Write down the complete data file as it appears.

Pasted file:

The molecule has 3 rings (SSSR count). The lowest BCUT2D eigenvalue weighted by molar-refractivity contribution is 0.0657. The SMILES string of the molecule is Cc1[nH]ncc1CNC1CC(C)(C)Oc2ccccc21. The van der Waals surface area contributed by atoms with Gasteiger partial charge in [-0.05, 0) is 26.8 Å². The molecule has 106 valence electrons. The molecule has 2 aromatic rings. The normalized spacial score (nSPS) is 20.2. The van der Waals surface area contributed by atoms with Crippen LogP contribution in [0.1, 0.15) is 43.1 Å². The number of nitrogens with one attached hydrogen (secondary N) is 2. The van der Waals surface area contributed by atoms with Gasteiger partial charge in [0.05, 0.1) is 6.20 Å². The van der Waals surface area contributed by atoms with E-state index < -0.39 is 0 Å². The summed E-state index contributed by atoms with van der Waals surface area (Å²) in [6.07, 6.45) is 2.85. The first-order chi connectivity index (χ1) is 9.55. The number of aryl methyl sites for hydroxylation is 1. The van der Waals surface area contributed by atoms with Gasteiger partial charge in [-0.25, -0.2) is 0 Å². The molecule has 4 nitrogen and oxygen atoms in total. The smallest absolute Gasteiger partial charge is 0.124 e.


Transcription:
The molecule has 3 rings (SSSR count). The lowest BCUT2D eigenvalue weighted by molar-refractivity contribution is 0.0657. The SMILES string of the molecule is Cc1[nH]ncc1CNC1CC(C)(C)Oc2ccccc21. The van der Waals surface area contributed by atoms with Gasteiger partial charge in [-0.05, 0) is 26.8 Å². The molecule has 106 valence electrons. The molecule has 2 aromatic rings. The normalized spacial score (nSPS) is 20.2. The van der Waals surface area contributed by atoms with Crippen LogP contribution in [0.1, 0.15) is 43.1 Å². The number of nitrogens with one attached hydrogen (secondary N) is 2. The van der Waals surface area contributed by atoms with Gasteiger partial charge in [0.05, 0.1) is 6.20 Å². The van der Waals surface area contributed by atoms with E-state index < -0.39 is 0 Å². The summed E-state index contributed by atoms with van der Waals surface area (Å²) in [6.07, 6.45) is 2.85. The first-order chi connectivity index (χ1) is 9.55. The number of aryl methyl sites for hydroxylation is 1. The van der Waals surface area contributed by atoms with Gasteiger partial charge in [-0.25, -0.2) is 0 Å². The molecule has 4 nitrogen and oxygen atoms in total. The smallest absolute Gasteiger partial charge is 0.124 e.